Cheryl Strayed on Dear Sugar, her new memoir, and Snapple Lemonade
How do you think the experiences of losing your mother and then hiking the PCT affect the way you give advice in your Dear Sugar column?
I think that everything I've ever experienced or done influences me. Those two things are big things, but so are having children, becoming a mother, having been married twice and divorced once and being 43. I really bring myself into the column in a way where I try to draw on things I've observed or things I've experienced or witnessed or learned. And I try to write that column very much from a place of being among people, not as a figure who knows everything and is gonna be able to just tell you what you should do. I'm always really using story to explore more deeply the questions we all need to search for answers to within ourself. So I think all of that contributed. My whole life has contributed to what I bring into the column. And so has my years as a writer. That's what I'm really giving readers. I'm spinning stories that ask us to look more deeply into our lives.
How has the experience of writing that column changed you?
As a writer I think it allowed me to explore a whole new form. I think it's always a good idea to do new things or do different things. And so when I said yes to that column it was this leap into the unknown. And I was very nervous that I was actually going to not do such a great job, you know what I mean? And I think whenever we're sure of ourselves that's when it's kind of the least interesting. So I was filled with doubts and I was changed in that I took something that I was doubtful about and I really made it mine and I made it into something that I feel proud of. I think that is some of my best work in that column, which really came as a surprise to me. It also put me in touch with, I mean I knew this already, but it was a real reminder how much we all really aren't as we appear. That so many people we see, like couples that we think "Oh, they're so great" or "they're so happy." As Sugar I could just see the underside of that. I get to see that the man is questioning whether he should be in the relationship and the woman is having an affair, or I think too I see people's fragility and their need for love is on full display in the letters that I get.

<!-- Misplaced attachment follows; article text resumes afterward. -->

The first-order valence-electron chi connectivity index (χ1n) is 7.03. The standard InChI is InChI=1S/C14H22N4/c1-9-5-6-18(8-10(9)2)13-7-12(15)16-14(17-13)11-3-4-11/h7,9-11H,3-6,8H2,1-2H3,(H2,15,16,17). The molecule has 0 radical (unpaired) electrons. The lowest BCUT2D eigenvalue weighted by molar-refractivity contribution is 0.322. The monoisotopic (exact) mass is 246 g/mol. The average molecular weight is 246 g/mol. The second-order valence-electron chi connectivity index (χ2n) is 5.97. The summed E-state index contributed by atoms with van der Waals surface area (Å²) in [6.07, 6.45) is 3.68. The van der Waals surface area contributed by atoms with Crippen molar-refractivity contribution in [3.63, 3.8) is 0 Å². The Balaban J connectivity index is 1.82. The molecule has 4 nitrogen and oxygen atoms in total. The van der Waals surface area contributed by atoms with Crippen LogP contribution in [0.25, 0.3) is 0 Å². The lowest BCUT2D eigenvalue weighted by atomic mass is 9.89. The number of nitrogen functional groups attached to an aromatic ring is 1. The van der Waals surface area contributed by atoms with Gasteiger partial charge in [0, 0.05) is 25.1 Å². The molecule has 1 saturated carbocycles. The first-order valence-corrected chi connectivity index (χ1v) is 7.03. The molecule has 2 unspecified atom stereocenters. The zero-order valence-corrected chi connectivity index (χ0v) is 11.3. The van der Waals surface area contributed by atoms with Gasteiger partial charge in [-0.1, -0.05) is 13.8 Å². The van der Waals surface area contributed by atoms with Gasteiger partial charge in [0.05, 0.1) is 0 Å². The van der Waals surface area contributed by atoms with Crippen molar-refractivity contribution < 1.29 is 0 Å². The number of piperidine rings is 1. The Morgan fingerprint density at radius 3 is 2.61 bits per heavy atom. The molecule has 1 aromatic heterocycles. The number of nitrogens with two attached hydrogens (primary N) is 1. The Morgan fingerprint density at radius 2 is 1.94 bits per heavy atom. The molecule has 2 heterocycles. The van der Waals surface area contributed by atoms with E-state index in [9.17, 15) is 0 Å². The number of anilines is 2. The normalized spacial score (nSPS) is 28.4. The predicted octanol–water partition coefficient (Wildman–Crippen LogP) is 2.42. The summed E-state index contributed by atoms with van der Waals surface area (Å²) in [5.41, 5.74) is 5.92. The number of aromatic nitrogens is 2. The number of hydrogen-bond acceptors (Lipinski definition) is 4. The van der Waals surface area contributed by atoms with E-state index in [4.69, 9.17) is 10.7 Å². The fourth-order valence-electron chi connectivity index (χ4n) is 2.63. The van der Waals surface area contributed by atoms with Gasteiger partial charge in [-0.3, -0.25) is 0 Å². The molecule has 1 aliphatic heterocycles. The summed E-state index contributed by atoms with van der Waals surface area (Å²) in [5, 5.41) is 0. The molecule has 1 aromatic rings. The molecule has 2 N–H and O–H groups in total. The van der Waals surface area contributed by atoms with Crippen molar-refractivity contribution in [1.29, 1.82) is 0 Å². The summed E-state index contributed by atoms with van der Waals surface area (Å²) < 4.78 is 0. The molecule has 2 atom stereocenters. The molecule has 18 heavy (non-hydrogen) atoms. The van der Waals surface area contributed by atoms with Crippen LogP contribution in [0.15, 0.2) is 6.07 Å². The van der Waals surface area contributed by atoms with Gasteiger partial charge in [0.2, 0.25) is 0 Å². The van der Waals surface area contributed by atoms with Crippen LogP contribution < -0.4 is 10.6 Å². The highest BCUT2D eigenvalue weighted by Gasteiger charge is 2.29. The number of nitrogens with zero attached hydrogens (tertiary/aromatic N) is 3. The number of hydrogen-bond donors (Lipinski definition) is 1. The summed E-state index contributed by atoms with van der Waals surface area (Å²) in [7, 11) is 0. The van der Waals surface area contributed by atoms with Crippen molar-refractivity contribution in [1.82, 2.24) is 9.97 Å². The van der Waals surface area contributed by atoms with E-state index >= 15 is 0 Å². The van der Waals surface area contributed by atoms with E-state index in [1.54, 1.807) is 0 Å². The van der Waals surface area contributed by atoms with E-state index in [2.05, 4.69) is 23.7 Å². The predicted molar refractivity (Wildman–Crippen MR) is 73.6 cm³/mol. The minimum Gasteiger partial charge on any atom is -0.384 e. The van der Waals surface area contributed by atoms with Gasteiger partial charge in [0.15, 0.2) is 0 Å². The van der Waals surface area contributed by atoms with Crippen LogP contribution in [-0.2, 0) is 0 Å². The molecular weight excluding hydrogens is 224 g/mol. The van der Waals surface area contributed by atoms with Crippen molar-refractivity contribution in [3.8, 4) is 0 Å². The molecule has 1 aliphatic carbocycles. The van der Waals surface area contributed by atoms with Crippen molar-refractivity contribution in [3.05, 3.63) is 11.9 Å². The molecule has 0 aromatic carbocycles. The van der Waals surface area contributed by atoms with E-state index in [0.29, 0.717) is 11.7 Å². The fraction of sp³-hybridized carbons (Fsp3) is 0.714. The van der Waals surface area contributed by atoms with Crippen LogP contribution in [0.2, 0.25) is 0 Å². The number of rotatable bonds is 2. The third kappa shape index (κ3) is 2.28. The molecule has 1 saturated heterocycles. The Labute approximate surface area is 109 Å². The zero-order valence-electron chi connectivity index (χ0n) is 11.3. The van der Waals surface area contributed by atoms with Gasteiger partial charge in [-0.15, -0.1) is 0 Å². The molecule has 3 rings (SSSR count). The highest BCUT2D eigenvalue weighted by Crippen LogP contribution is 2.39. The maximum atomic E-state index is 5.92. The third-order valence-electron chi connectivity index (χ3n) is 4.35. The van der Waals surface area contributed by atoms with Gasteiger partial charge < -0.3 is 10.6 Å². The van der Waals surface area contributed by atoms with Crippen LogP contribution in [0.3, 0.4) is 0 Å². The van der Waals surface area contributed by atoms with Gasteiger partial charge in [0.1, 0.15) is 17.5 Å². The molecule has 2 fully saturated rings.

And your responses are so loving, too. There's something really exciting that you're doing with that column by giving people love rather than judging them.
Yeah, I never fit in to the sort of age of irony and snarkiness and all that stuff even though I actually enjoy reading sometimes that kind of writing, you know, because it's funny. But I've always been very sincere and earnest and loving. And that's sometimes been a little embarrassing, like, oh that's not cool, I don't have that aloof distance. I'm not that cutting, snarky person who's gonna come up with the wittiest, sharpest, cruelest thing to say, you know. I've just never been that person since I was, like, born [laughs]. I think so much about writing well is giving yourself over to that person you really are and finding that voice and trusting it. And so yeah, it's interesting. Finally, after just trusting it all these years, sincerity has won out and people really responded to that. They like it that I'm sincere and loving. I'm not putting it on, it's not a pose, it's not a persona, I'm really just writing what I feel in my heart and mind. So it's cool that people respond to it positively.
Did you have any idea when you started writing the column that people would respond so well?
No. I mean, I thought that some people might enjoy it. I had no idea it would become like what it has, absolutely not. And you know, you can't. If you go in going, this is gonna be great. Everyone's gonna love it. I mean, you're just dead. So I just did it, come what may, and what came was just this incredible audience that really made a community.